There's been a lot of speculation this week, everywhere from The Atlantic to Hipster Runoff, that Apple is planning to buy Facebook. I'm pretty skeptical about this possibility, but nonetheless, it frightens me. No two companies I can think of have inspired so much cultish devotion among millennials, who rank brand loyalty up there with religion and ethnicity in terms of personal identification.
If Facebook and Apple joined forces, world domination couldn't be far behind. And that would be a scary world, a world with only rounded corners and far too many email notifications. Speculation began on Monday when Steve Jobs made intimations during an earnings call that Apple was poised to spend some of its $51 billion in cash on acquisitions. Or, as he put it, they have "a unique opportunit... > Read more
Your headline is the first thing people will see in the search results – assuming they notice your ad at all. To catch eyes and get clicks, it's essential to write a headline that:Includes your keyword, signaling relevance to the search, while alsoBeing unique and compelling, so it stands out from the crowdMost advertisers have the first qualification down.
The second part is harder; it takes cleverness and creativity to get say something interesting in just 25 characters. But better ads earn you higher click-through, so it's worth it to invest a little more effort into your ad's headline.Here are some dos and don'ts to consider when writing headlines for PPC.DON'T use a generic headlineDo a little competitive research on the keywords you plan to bid on before you write your ads, and tak... > Read more
So the crew over at SEO Dojo are at it again and have created a sick, new iPhone app called SEO Dojo Radio.Here's the iPhone App Description:SEO and all forms of internet marketing are our topics. We discuss industry news, SEO techniques and interview the top names in the SEO Game!Here are a couple of screenshots of the SEO Dojo Radio App too:Now, I'm a huge fan of SEO Dojo Radio.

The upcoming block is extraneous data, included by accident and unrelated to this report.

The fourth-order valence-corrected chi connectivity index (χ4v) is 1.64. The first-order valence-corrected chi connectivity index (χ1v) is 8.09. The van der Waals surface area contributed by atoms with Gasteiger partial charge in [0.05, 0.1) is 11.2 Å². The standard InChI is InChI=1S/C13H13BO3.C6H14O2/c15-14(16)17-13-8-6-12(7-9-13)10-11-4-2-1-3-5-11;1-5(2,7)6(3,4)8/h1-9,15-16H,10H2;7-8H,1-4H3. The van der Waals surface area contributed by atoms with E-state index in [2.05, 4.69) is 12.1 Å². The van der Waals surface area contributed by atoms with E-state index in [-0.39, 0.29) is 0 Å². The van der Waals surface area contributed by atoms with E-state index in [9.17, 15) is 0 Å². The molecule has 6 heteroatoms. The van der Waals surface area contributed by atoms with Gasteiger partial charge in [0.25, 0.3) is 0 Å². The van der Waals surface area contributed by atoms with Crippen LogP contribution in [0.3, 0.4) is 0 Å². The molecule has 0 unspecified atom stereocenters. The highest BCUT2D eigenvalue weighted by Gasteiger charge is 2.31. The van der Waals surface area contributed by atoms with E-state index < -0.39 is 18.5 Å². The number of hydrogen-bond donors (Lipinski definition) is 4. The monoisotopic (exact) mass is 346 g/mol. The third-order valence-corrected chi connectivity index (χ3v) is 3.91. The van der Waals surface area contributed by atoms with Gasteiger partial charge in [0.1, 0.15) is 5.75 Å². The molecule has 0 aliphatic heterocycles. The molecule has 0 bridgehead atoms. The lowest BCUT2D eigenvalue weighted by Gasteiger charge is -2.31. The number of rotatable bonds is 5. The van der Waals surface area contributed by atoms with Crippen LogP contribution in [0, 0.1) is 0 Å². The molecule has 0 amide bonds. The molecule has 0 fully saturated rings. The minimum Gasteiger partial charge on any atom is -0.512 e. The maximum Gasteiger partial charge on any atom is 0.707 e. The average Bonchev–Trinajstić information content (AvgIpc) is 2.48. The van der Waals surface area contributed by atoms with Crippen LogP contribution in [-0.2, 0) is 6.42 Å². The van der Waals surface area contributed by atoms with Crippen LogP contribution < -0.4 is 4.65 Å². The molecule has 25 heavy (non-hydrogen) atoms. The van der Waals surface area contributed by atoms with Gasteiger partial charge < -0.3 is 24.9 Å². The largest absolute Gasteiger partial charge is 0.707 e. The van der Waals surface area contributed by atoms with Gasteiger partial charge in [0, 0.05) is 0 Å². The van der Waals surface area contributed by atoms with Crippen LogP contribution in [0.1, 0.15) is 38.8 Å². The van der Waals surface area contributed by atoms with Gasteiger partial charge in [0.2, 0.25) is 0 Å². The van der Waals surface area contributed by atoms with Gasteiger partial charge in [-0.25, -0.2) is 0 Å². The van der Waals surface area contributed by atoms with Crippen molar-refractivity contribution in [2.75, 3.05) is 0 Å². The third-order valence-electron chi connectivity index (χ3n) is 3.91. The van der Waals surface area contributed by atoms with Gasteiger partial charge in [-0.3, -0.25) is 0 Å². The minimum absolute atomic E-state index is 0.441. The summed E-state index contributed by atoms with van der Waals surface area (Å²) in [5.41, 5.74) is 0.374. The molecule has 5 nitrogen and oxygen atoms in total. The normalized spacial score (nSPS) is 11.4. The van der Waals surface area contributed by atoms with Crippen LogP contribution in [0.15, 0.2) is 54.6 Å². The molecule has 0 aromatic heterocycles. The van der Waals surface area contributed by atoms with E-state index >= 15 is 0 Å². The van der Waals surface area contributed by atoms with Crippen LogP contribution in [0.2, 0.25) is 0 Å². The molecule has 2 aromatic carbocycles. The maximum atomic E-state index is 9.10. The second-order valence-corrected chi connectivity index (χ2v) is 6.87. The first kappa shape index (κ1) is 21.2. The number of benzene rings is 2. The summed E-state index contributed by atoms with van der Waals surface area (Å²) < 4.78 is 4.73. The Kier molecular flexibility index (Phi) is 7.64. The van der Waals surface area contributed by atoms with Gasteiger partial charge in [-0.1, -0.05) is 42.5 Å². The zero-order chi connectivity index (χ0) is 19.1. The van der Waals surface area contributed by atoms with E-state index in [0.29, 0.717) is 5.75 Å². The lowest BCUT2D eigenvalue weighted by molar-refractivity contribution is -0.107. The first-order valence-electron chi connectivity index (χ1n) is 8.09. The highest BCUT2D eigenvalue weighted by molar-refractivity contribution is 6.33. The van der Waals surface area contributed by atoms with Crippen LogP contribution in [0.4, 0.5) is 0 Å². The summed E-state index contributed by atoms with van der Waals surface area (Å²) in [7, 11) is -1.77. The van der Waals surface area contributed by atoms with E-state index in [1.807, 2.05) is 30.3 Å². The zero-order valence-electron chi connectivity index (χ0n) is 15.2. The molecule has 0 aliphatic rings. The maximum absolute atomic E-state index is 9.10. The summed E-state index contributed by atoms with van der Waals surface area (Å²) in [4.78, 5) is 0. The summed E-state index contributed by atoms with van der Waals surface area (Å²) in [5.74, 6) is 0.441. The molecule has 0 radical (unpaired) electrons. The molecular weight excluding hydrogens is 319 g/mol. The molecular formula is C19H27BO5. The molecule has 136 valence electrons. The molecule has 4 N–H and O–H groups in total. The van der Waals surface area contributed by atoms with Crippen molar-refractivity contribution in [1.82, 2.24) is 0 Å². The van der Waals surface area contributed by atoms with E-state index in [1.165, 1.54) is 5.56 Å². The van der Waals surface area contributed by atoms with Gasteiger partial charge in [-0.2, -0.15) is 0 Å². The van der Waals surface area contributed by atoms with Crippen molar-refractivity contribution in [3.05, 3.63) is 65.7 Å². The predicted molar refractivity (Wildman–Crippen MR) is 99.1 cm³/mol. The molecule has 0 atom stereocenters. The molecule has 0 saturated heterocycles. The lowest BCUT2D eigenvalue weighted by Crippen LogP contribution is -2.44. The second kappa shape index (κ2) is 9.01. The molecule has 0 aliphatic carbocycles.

And how can you not be with kick ass guests such as Jill Whalen, Debra Mastaler, Garrett French and former WordStream Director of Marketing and Measured SEM consultant Tom Demers.So if you're a fan of SEO news and insights, you're definitely going to want to download the new SEO Dojo Radio iPhone App.You can download it here: SEO Dojo Radio iPhone App Hit me up on Twitter: Follow @larrykim... > Read more
Most people who are familiar with SEO know that not all links are created equal. In addition to the “nofollow” tag, there are many ways that a webmaster can value or devalue a link, intentionally or unintentionally. This includes everything from the keywords included in the anchor text to the HTML formatting that surrounds the link.
However, there is one aspect that is often overlooked, especially by those relatively new to SEO: the position of the link on the page. Though a link can be stuck anywhere on a page, the search engines quietly judge links based on their location. One spot in particular – the site footer – has drawn their attention, and not for good reasons, so much so that Yahoo secured a patent aimed largely at devaluing footer links, and anecdotal evidence sug... > Read more